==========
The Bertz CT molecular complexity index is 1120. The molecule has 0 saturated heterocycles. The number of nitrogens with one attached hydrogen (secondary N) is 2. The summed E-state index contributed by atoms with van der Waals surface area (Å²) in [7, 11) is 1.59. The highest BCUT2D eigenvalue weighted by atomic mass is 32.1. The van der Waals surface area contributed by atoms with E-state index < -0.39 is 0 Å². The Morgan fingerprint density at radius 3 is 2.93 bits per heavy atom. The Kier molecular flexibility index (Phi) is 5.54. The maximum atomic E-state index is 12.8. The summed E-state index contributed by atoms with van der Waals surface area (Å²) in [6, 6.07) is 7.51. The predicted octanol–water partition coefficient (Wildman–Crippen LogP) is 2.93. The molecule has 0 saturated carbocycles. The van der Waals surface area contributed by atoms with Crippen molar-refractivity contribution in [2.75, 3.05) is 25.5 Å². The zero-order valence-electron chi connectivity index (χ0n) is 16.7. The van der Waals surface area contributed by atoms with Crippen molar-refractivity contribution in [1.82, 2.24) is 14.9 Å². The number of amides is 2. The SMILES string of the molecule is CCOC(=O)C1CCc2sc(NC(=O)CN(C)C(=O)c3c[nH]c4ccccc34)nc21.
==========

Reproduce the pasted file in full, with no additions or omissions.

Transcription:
The Bertz CT molecular complexity index is 1120. The molecule has 0 saturated heterocycles. The number of nitrogens with one attached hydrogen (secondary N) is 2. The summed E-state index contributed by atoms with van der Waals surface area (Å²) in [7, 11) is 1.59. The highest BCUT2D eigenvalue weighted by atomic mass is 32.1. The van der Waals surface area contributed by atoms with E-state index < -0.39 is 0 Å². The Morgan fingerprint density at radius 3 is 2.93 bits per heavy atom. The Kier molecular flexibility index (Phi) is 5.54. The maximum atomic E-state index is 12.8. The summed E-state index contributed by atoms with van der Waals surface area (Å²) in [6, 6.07) is 7.51. The predicted octanol–water partition coefficient (Wildman–Crippen LogP) is 2.93. The molecule has 0 saturated carbocycles. The van der Waals surface area contributed by atoms with Crippen molar-refractivity contribution in [2.75, 3.05) is 25.5 Å². The zero-order valence-electron chi connectivity index (χ0n) is 16.7. The van der Waals surface area contributed by atoms with Crippen molar-refractivity contribution in [1.82, 2.24) is 14.9 Å². The number of amides is 2. The SMILES string of the molecule is CCOC(=O)C1CCc2sc(NC(=O)CN(C)C(=O)c3c[nH]c4ccccc34)nc21.